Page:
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Thursday, 6 October 2016

Business Harvest Festival: A Grateful Heart

A small selection of the symbols of work placed on the altar of St Stephen Walbrook today

Symbols of work were placed on the altar of St Stephen Walbrook as part of today's Business Harvest Festival by Central London Magistrates, Central London Samaritans, City of London Police, commission4mission, Coq d'Argent restaurant and Bar, Kim Poor artist, London Internet Church, The Don and 'Sign of the Don' Restaurants, Tony Gant Pottery, University of the Third Age, Walbrook Music Trust, Wells Fargo Bank and Xuber Insurance Software.

In my sermon I said:

Come, ye thankful people, come. Harvest is all about thankfulness and gratitude, but was originally about thankfulness for the song of harvest home. In an age when we are not actively involved in the growing of food, for what should we be thankful?

We can be thankful for those that do grow and supply the food that we enjoy so abundantly, although our thankfulness should come with an awareness of the reasons why hunger continues to be experienced within our world, of the negative impacts of our industrial agricultural approaches, and the increasing impacts of climate change.

We can also be thankful for the different harvest of our work and the work of the City more generally, both in incomes provided for those who work here and in the financing of all sorts of initiatives, projects and services around the world. Again, though, our thankfulness may also be tempered by awareness of the temptations to excess and greed which go together with access to significant wealth and the need for regulation as a result.

Our Gospel reading (John 6. 25 - 35), however, gives us another reason for thankfulness today, about which thanks without measure can be offered. That is for Jesus himself, who is our true food and life. He is the bread of life, the one on whom we can feed eternally because, as creator, he gives us life itself and, as Saviour, restores to relationship with God; a relationship which will continue into eternity.

How should we show our thankfulness? Our Old Testament reading (Deuteronomy 26. 1 - 11) unpacks that for us. We show our thankfulness for all that God has given to us by giving a proportion of what we have received back to God. We do so by giving our time, our talents and our treasure; three things which form the basis of the Stewardship campaign which we are launching at St Stephen Walbrook today.

We give our time and talents in volunteering which benefits others rather than ourselves and our Stewardship leaflet lists ways in which we need the input of volunteers here at St Stephens. We give our treasure by giving our money in ways that benefit others and our Stewardship leaflet explains how to give regularly and consistently to St Stephen.

The recent Long Long Lunch on the Lord Mayor’s City Giving Day was an example of the way in which time, talents and treasure can combine to benefit others. The four restaurants involved – The Don, Coq d’Argent, 1 Lombard Street and Hispania – gave their time in organising the lunch, their chefs used their talent in creating the menu and those who paid for the meal contributed from their treasure in order that the Lord Mayor’s Appeal raised significant funds. Our hope and prayer is that those who support St Stephen Walbrook will use their time, talents and treasure as creatively as those involved in the Long, Long Lunch.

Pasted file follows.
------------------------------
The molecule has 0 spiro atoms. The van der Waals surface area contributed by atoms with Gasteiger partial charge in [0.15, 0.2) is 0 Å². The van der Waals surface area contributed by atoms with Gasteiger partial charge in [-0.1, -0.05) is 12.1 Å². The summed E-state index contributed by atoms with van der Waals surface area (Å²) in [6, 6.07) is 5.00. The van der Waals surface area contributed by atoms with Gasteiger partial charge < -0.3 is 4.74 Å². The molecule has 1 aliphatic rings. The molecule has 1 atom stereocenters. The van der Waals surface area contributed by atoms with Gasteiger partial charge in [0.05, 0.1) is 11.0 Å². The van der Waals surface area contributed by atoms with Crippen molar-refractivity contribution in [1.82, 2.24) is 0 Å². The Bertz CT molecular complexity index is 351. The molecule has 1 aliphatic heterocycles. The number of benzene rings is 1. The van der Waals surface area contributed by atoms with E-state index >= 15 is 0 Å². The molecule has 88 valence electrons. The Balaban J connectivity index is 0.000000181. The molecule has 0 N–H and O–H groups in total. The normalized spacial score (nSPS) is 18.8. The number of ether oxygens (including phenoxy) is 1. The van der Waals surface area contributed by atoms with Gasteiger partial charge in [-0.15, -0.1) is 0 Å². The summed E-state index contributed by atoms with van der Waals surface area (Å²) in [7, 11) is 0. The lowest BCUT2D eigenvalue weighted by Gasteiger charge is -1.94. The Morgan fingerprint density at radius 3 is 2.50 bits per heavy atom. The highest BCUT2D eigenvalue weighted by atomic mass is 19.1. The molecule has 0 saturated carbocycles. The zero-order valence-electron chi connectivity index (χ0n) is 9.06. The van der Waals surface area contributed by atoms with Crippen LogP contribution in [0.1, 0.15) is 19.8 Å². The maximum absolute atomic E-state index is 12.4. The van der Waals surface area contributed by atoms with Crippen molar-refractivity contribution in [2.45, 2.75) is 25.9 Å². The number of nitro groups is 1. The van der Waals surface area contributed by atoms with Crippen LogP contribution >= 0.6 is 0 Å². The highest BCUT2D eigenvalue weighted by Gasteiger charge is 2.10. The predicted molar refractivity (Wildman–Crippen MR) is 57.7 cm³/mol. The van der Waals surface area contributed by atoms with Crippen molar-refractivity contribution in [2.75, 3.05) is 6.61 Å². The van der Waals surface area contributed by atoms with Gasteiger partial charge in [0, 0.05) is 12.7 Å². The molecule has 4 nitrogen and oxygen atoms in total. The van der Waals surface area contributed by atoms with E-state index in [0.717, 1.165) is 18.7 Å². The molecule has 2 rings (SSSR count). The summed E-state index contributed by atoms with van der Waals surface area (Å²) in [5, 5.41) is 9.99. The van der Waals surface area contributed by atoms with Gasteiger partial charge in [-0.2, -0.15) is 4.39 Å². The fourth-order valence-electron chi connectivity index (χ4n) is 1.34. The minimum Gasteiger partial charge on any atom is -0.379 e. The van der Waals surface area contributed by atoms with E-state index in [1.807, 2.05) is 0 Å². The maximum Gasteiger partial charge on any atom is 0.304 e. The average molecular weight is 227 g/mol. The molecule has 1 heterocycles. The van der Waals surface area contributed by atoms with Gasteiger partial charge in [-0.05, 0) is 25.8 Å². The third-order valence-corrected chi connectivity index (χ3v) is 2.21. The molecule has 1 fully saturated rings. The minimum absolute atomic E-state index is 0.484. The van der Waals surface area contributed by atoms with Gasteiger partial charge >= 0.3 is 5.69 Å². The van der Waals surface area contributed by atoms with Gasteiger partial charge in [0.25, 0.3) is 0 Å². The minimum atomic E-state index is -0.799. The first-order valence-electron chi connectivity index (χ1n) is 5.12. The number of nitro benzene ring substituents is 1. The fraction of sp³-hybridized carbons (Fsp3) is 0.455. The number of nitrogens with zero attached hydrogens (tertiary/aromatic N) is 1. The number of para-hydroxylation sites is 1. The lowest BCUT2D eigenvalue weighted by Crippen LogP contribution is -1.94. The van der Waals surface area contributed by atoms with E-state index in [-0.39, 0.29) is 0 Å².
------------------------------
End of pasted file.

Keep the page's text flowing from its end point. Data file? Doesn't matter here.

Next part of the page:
By commending tithing, the giving of 10% of what we have received back to God, our Old Testament passage also raises the thorny issue of how much we should give. Tithing is not a Biblical requirement but it is a helpful measure of what a baseline for thinking about generosity in our giving back to God might look like.

Instead of giving grudgingly, the Bible encourages generosity and cheerfulness in giving. In his second letter to the Corinthians Paul writes, ‘Each of you should give what you have decided in your heart to give, not reluctantly or under compulsion, for God loves a cheerful giver.’

The Elizabethan poet George Herbert was aware of our natural tendency to think what God has given to us as being ours and to retain as much of it for ourselves as possible. His prayer, therefore, was that he might be given a grateful heart. One that rejoices in all that god has given, recognising it all as a gift, rather than something earnt, and, therefore, generous in the way it is used and given back to God. May our prayer also be that of George Herbert:

Thou that hast given so much to me,
Give one thing more, a grateful heart …

Not thankful, when it pleaseth me;
As if thy blessings had spare days:
But such a heart, whose pulse may be
Thy praise.

So, come, ye thankful people, come, raise the song of Harvest home.


Come, ye thankful people, come.

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